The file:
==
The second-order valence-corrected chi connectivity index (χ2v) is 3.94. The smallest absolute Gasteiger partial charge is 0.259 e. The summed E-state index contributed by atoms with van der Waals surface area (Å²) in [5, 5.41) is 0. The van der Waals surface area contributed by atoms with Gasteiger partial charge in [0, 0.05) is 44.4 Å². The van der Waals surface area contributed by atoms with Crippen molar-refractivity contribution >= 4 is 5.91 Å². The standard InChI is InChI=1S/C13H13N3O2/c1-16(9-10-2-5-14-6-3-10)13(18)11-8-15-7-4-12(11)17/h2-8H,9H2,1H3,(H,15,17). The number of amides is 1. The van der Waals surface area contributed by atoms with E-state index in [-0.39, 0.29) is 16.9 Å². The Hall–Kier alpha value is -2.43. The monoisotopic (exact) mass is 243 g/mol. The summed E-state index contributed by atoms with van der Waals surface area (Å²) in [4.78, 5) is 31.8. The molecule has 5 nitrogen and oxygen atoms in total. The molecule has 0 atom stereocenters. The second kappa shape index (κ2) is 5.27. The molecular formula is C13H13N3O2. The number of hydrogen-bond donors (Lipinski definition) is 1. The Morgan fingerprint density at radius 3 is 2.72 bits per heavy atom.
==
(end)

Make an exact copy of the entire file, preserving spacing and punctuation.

The second-order valence-corrected chi connectivity index (χ2v) is 3.94. The smallest absolute Gasteiger partial charge is 0.259 e. The summed E-state index contributed by atoms with van der Waals surface area (Å²) in [5, 5.41) is 0. The van der Waals surface area contributed by atoms with Gasteiger partial charge in [0, 0.05) is 44.4 Å². The van der Waals surface area contributed by atoms with Crippen molar-refractivity contribution >= 4 is 5.91 Å². The standard InChI is InChI=1S/C13H13N3O2/c1-16(9-10-2-5-14-6-3-10)13(18)11-8-15-7-4-12(11)17/h2-8H,9H2,1H3,(H,15,17). The number of amides is 1. The van der Waals surface area contributed by atoms with E-state index in [-0.39, 0.29) is 16.9 Å². The Hall–Kier alpha value is -2.43. The monoisotopic (exact) mass is 243 g/mol. The summed E-state index contributed by atoms with van der Waals surface area (Å²) in [4.78, 5) is 31.8. The molecule has 5 nitrogen and oxygen atoms in total. The molecule has 0 atom stereocenters. The second kappa shape index (κ2) is 5.27. The molecular formula is C13H13N3O2. The number of hydrogen-bond donors (Lipinski definition) is 1. The Morgan fingerprint density at radius 3 is 2.72 bits per heavy atom.